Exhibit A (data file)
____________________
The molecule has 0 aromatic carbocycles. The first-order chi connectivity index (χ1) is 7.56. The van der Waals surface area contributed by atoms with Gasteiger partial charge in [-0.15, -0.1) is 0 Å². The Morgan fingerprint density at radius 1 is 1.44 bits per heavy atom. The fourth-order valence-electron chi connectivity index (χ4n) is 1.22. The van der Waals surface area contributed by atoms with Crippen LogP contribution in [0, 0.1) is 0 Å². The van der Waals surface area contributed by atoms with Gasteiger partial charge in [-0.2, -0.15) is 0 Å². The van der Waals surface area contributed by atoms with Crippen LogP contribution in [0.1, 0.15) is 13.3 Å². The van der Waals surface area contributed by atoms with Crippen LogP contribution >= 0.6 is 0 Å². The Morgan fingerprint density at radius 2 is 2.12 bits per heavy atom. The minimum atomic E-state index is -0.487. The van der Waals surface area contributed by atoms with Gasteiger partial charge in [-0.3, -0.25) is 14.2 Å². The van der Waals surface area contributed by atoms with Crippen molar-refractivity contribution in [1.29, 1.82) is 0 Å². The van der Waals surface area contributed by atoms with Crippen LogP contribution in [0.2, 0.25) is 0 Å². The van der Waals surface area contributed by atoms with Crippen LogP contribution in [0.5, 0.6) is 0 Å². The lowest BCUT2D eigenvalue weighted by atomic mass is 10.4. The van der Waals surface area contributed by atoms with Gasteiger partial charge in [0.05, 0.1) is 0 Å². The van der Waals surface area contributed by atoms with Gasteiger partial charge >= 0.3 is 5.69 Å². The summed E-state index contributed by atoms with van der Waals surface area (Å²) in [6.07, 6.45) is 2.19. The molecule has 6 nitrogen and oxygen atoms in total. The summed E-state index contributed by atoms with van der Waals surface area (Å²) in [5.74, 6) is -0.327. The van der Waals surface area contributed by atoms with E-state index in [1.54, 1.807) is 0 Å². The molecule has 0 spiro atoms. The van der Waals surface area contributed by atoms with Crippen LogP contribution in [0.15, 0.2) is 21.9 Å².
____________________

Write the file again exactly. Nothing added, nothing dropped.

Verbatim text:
The molecule has 0 aromatic carbocycles. The first-order chi connectivity index (χ1) is 7.56. The van der Waals surface area contributed by atoms with Gasteiger partial charge in [-0.15, -0.1) is 0 Å². The Morgan fingerprint density at radius 1 is 1.44 bits per heavy atom. The fourth-order valence-electron chi connectivity index (χ4n) is 1.22. The van der Waals surface area contributed by atoms with Crippen LogP contribution in [0, 0.1) is 0 Å². The van der Waals surface area contributed by atoms with Gasteiger partial charge in [-0.2, -0.15) is 0 Å². The van der Waals surface area contributed by atoms with Crippen LogP contribution in [0.1, 0.15) is 13.3 Å². The van der Waals surface area contributed by atoms with Crippen LogP contribution >= 0.6 is 0 Å². The Morgan fingerprint density at radius 2 is 2.12 bits per heavy atom. The minimum atomic E-state index is -0.487. The van der Waals surface area contributed by atoms with Gasteiger partial charge in [-0.3, -0.25) is 14.2 Å². The van der Waals surface area contributed by atoms with Crippen molar-refractivity contribution in [1.29, 1.82) is 0 Å². The van der Waals surface area contributed by atoms with Crippen LogP contribution in [0.2, 0.25) is 0 Å². The van der Waals surface area contributed by atoms with Crippen LogP contribution in [0.5, 0.6) is 0 Å². The lowest BCUT2D eigenvalue weighted by atomic mass is 10.4. The van der Waals surface area contributed by atoms with Gasteiger partial charge in [0.05, 0.1) is 0 Å². The van der Waals surface area contributed by atoms with Gasteiger partial charge >= 0.3 is 5.69 Å². The summed E-state index contributed by atoms with van der Waals surface area (Å²) in [6.07, 6.45) is 2.19. The molecule has 6 nitrogen and oxygen atoms in total. The summed E-state index contributed by atoms with van der Waals surface area (Å²) in [5.74, 6) is -0.327. The van der Waals surface area contributed by atoms with E-state index in [1.54, 1.807) is 0 Å². The molecule has 0 spiro atoms. The van der Waals surface area contributed by atoms with Crippen LogP contribution in [0.15, 0.2) is 21.9 Å².